Read our album review of Viva La Vida (Death And All His Friends) by Coldplay released through Parlophone.
If there were such a thing as "Marmite Music" then Coldplay would surely be its patron saint. While there is no doubt that at present Chris Martin and co. can lay serious claim to being the biggest rock band in the world, the number of people who fall quite unflatteringly into the "haters" category divides the equilibrium with alarming ease. Certainly where this band are concerned, there appears to be no middle ground, and as someone whose opinion has always veered on the negative having quite understood the logic, let alone ascending popularity of Coldplay, 'Viva La Vida (Or Death And All His Friends) would probably rank as one of the least awaited albums of this, or any other year for that matter.
Forget the middle class accusations, celebrity marriages or supposed good intentions of Chris Martin and his three accomplices. The musical ability of every member, whether it be Jonny Buckland's classically trained guitar playing that probably merits expertise status, or even drummer Will Champion's excursions on piano and guitar at various interludes throughout their careers. Even Chris Martin's lyrics, although sometimes questionable as far as over-sentimentality and worthy self-righteousness goes, have on occasions been the shining light that elevate Coldplay out of the ordinary; occasionally. You see, what really irks this writer and many more besides is what Coldplay ultimately represent; the banal, the safe, the middle-ground, the comfort zone - essentially, all of the things that shouldn't be brought into question as far as (supposedly) intelligent and groundbreaking music is concerned. I'm sure no one started reading this expecting a history lesson but make no mistake, Coldplay are a perfect example of a band who owe much of their success to being in the right place at the right time. While the music industry was trying to find another potential successor to its newly acquired 'OK Computer' generation, the rest of its empire was in dire straits. Britpop was over, Stateside reared nu metal reigned supreme and homegrown guitar music seemed dead from the waste down.
Not that we're putting all of Coldplay's success down to pure chance, of course. After all, you don't shift 50 million (and counting) albums in less than ten years through luck. However, the fact that Average Joe and his reality television show obsessed fianc' are just as likely to stick this on in the background as a group of financial advisers from HSBC speaks volumes in itself. Coldplay have managed to permeate the demographic divide like no one else has in the past two decades, probably since Pink Floyd in fact. By the same token, their fanbase is largely made up of people who arguably have little to no interest in music at all, so when Chris Martin pleads that this record is all about "finally being seen as cool", you start to wonder what exactly he is trying to achieve.
Despite 'Viva La Vida.''s predecessor 'X And Y' being the band's fastest and biggest seller to date, Martin has since denounced its existence, even to the point of refusing to play anything more than the odd song here and there at their shows. With this record, he's roped in Brian Eno and instead of decamping to some traditional studio base in the middle of Wales or wherever, has experimented quite drastically by his standards with the recording process here. Parts of this album have been recorded in churches, other parts live in one take, and compared to their previous works, both band and producer seem to have gone to extraordinary lengths to make most of 'Viva La Vida.' as radio unfriendly as possible.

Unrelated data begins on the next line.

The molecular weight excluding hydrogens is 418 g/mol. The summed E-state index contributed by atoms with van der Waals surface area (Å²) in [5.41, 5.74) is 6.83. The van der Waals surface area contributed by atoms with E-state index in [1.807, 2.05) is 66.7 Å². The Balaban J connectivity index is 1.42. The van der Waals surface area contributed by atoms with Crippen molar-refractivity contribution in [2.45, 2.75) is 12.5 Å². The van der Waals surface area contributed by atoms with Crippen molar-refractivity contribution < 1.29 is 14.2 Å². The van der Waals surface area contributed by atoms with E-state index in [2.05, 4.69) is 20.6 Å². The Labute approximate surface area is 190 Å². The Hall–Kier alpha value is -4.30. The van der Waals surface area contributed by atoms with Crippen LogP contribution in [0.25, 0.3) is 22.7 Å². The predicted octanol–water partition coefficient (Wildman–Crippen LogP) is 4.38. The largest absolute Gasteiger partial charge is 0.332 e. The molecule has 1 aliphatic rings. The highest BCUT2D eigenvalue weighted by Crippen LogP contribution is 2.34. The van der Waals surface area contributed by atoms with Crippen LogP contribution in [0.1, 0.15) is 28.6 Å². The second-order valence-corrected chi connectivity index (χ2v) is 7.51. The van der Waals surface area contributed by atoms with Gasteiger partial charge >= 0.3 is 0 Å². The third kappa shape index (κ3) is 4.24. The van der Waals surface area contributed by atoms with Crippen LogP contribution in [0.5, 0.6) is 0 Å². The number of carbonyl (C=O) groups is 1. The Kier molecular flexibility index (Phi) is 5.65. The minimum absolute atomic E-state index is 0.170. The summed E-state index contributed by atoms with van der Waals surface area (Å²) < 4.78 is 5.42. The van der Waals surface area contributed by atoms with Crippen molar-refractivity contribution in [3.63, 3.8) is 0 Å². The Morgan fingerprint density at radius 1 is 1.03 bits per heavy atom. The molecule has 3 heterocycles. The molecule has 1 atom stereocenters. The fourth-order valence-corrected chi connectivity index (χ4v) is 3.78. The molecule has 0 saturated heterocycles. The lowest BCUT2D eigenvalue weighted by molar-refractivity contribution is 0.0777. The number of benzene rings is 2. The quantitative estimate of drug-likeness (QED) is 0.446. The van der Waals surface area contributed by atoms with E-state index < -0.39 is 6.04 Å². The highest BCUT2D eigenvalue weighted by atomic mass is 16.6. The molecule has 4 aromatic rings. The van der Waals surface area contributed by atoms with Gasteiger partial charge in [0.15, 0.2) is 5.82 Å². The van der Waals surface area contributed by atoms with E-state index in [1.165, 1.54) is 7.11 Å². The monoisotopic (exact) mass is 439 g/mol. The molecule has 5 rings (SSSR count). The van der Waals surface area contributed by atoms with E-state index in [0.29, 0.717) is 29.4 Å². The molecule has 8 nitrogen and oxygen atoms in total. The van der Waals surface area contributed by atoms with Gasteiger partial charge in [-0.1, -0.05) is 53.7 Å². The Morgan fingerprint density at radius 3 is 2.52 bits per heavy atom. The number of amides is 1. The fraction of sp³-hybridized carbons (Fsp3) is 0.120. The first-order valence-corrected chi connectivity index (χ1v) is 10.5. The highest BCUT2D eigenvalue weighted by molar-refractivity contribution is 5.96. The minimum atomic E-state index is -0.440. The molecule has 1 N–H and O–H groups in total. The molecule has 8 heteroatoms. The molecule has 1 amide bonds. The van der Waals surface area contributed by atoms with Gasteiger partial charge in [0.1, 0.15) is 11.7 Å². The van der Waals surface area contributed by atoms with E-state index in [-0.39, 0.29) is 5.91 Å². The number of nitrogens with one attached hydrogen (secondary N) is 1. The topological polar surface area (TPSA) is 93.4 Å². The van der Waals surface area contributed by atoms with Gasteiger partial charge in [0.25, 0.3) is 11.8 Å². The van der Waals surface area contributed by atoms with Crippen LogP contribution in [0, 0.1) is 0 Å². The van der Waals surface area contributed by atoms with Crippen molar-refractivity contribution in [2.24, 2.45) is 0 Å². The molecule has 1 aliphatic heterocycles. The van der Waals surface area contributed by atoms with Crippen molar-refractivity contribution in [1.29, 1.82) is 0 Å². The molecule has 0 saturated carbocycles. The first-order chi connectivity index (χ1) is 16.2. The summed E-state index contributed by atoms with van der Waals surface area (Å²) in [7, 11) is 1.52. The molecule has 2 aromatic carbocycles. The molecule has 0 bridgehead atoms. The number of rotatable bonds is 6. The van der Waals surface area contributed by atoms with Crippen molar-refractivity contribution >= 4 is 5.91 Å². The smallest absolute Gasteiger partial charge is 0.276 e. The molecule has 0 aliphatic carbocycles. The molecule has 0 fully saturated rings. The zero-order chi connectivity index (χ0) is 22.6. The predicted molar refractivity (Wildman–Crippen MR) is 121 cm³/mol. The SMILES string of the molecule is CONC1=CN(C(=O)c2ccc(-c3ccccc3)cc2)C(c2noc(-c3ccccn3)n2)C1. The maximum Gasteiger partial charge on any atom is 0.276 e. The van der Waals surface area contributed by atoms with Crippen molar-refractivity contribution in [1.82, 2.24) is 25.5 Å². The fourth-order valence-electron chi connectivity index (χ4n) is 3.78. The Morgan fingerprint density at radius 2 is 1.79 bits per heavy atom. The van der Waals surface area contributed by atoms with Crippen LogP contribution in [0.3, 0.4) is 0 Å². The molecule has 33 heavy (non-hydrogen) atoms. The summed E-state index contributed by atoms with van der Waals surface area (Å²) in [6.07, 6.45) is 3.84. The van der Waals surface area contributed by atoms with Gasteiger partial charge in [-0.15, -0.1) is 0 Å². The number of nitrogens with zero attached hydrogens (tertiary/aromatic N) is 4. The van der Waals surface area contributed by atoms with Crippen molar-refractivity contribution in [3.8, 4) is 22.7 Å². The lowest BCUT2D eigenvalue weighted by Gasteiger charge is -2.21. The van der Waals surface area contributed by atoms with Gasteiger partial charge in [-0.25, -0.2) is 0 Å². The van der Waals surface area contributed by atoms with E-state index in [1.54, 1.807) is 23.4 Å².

In essence, what this means is that the uncharacteristic tones of reverb and feedback mould quite enthusiastically with effects-heavy pianos, and even Martin's vocal performance, which has predominantly been a weak link on their previous recordings (and still is live), gets lost in the mix on more than one occasion, adding to the adept mix of noise and confusion that envelopes a large proportion of this record.
Lose the vocals completely on '42' and you'd be forgiven for thinking it was some post-rock shoegazing revivalists such is the omnipresent whirr of delay pedal fuzziness, while 'Yes' is arguably Coldplay's most adventurous moment to date, totalling seven minutes that starts off all maudlin like a Noel Gallagher sung Oasis ballad before turning into a riff heavy behemoth such as Wings 'Live And Let Die' halfway through.
Of course 'Viva La Vida.' isn't all this good, and the likes of recent single 'Violet Hill' and monotone meander of 'Lovers In Japan/Reign Of Love' are predictable strums that echo Coldplay's past almost down to a comatose tee, while 'Viva La Vida' with its "When I ruled the world." refrain borders on pompous at best. Nevertheless, 'Viva La Vida.' is a damn sight more interesting than anyone could have expected, and even if it doesn't quite cut the mustard alongside real sonic adventurers like A Place To Bury Strangers, Her Name Is Calla or My Bloody Valentine, Martin et al deserve a modicum of praise for at least attempting to leave their comfort zone for the first time in.ever.